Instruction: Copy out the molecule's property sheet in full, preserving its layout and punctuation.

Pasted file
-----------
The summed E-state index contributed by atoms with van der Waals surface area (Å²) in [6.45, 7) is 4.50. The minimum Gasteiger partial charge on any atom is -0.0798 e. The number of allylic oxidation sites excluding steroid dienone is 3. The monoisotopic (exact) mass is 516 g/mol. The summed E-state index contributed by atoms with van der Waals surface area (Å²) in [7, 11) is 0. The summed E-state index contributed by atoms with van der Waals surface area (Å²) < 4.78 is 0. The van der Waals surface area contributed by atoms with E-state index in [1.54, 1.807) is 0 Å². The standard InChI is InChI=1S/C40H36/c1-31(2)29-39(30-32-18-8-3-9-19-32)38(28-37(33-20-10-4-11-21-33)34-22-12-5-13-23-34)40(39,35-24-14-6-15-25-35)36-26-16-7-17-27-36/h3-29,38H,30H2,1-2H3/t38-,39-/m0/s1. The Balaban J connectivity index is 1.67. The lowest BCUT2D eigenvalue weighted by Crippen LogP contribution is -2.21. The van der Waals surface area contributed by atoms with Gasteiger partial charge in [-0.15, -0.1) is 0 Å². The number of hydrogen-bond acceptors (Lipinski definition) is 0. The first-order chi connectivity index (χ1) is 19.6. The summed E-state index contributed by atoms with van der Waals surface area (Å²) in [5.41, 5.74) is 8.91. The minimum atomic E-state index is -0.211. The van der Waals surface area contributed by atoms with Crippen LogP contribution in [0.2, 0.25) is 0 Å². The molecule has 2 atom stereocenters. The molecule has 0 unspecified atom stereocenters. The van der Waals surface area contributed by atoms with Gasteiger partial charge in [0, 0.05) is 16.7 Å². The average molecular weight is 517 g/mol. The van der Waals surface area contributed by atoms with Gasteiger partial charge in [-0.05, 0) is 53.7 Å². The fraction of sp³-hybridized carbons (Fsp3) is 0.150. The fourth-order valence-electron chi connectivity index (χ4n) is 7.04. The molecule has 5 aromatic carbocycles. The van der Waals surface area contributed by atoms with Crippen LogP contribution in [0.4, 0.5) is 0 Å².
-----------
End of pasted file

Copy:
The summed E-state index contributed by atoms with van der Waals surface area (Å²) in [6.45, 7) is 4.50. The minimum Gasteiger partial charge on any atom is -0.0798 e. The number of allylic oxidation sites excluding steroid dienone is 3. The monoisotopic (exact) mass is 516 g/mol. The summed E-state index contributed by atoms with van der Waals surface area (Å²) in [7, 11) is 0. The summed E-state index contributed by atoms with van der Waals surface area (Å²) < 4.78 is 0. The van der Waals surface area contributed by atoms with E-state index in [1.54, 1.807) is 0 Å². The standard InChI is InChI=1S/C40H36/c1-31(2)29-39(30-32-18-8-3-9-19-32)38(28-37(33-20-10-4-11-21-33)34-22-12-5-13-23-34)40(39,35-24-14-6-15-25-35)36-26-16-7-17-27-36/h3-29,38H,30H2,1-2H3/t38-,39-/m0/s1. The Balaban J connectivity index is 1.67. The lowest BCUT2D eigenvalue weighted by Crippen LogP contribution is -2.21. The van der Waals surface area contributed by atoms with Gasteiger partial charge in [-0.15, -0.1) is 0 Å². The number of hydrogen-bond acceptors (Lipinski definition) is 0. The first-order chi connectivity index (χ1) is 19.6. The summed E-state index contributed by atoms with van der Waals surface area (Å²) in [5.41, 5.74) is 8.91. The minimum atomic E-state index is -0.211. The van der Waals surface area contributed by atoms with Crippen LogP contribution in [0.2, 0.25) is 0 Å². The molecule has 2 atom stereocenters. The molecule has 0 unspecified atom stereocenters. The van der Waals surface area contributed by atoms with Gasteiger partial charge in [0, 0.05) is 16.7 Å². The average molecular weight is 517 g/mol. The van der Waals surface area contributed by atoms with Gasteiger partial charge in [-0.05, 0) is 53.7 Å². The fraction of sp³-hybridized carbons (Fsp3) is 0.150. The fourth-order valence-electron chi connectivity index (χ4n) is 7.04. The molecule has 5 aromatic carbocycles. The van der Waals surface area contributed by atoms with Crippen LogP contribution in [0.4, 0.5) is 0 Å².